It’s called Social for a reason

November 29, 2009 at 10:45 pm Leave a comment

You buy a refrigerator for its ability to keep your food, not for its specific aptitude at temperature control.

All the discussion about the purpose and future of the popular social media sites makes me believe that most people – especially non-users – just don’t understand.

I found this discussion among some of social media’s biggest and brightest from a panel discussion at the Said Business School in Oxford (yeah, that Oxford) on the subject of “What’s the Next Big Thing?”

Can you find who or what you need in the crowd?

Peter Theil (PayPal co-founder and social network investor) talked about “digital technology maturity” and then began a discussion about the history of communication technology. “We went from the development of telecommunication to the internet,” said Theil, “and from the internet to social networking. Maybe there is no innovation left any more, and we have to look for it in a completely different direction.”

As the discussion trended toward the digitally social, Biz Stone, Twitter founder, seemingly excused himself from the discussion, claiming Twitter is not a social network but an information network. Ram Shriram, of Google fame, wanted to turn the discussion to mobile networking as the future, talking about the massive growth and innovation opportunities through the huge populations of users in China and India, in particular.

Oh, to be present at this discussion among the technology’s brightest stars. But it seems like a lot of talk about the refrigerating power of refrigerators, when the real power of social networking is in the connections it makes possible. Of course, those inside the industry need to talk about the specifics of the products and the technologies themselves. And the immediacy of technology lets us listen in and comment, often in “real time.”

But without discussing the end uses and real benefits of social networking sites, this self-serving discussion simply has tech bubble written all over it. Fortunately, as reported by Mercedes Bunz, blogger for the Guardian UK, the panel did get to the value of the social tech craze. Oxford lecturer Dr. Kate Blackmon, helped get to the true reward of social media, saying the future was not about crowd sourcing but crowd filtering.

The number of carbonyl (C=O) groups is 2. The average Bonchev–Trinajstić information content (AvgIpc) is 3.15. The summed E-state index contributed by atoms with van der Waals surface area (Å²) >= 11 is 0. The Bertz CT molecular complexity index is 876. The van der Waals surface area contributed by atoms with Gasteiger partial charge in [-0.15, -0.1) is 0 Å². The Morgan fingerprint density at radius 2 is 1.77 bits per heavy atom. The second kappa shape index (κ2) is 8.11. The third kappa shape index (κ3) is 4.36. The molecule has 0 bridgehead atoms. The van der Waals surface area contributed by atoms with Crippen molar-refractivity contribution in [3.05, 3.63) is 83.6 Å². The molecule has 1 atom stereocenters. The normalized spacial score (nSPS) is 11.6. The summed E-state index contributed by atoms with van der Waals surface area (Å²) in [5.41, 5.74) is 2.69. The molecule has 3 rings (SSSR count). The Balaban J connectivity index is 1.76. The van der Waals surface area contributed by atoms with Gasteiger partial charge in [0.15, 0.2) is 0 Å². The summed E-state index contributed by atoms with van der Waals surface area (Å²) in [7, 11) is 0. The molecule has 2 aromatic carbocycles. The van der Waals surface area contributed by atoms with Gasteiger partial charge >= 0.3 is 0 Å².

I’ve been saying similar for several months, though never from an Oxford-hosted dais. The future – and thankfully the present – of social networking is in its unique capacity to help anyone filter through huge crowds to find the discussions, information and people they want and need to find. Most importantly, the people. Refrigerators refrigerate so you can drink milk tomorrow and the next day. Facebook helps you find old friends so you can make new and valuable connections. LinkedIn has gathered more than 50 million professionals so they can establish new relationships, and improve each other’s businesses. Twitter exists so people can rapidly communicate and share information – not simply to let people type in 140 or less character chats.

I live in southern California. I need a filter, not just for the air, but to help me sort through the huge crowds of people so I can locate a good bicycling group, track down an affordable bottle of Barolo, or improve my business opportunities. I work in social networking, and I need a filter to help me find the news, the discussions, and the people who can help me work efficiently.

I hope the discussions on social networking’s future consider the real impact, not just the refrigeration capabilities.

How do you currently use social networking tools? And how can they evolve to help you maximize their value?

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Entry filed under: Communications, journalism, Social Media. Tags: , , , , , , .

I Think Therefore I Thank I can’t wait until Tuesday night

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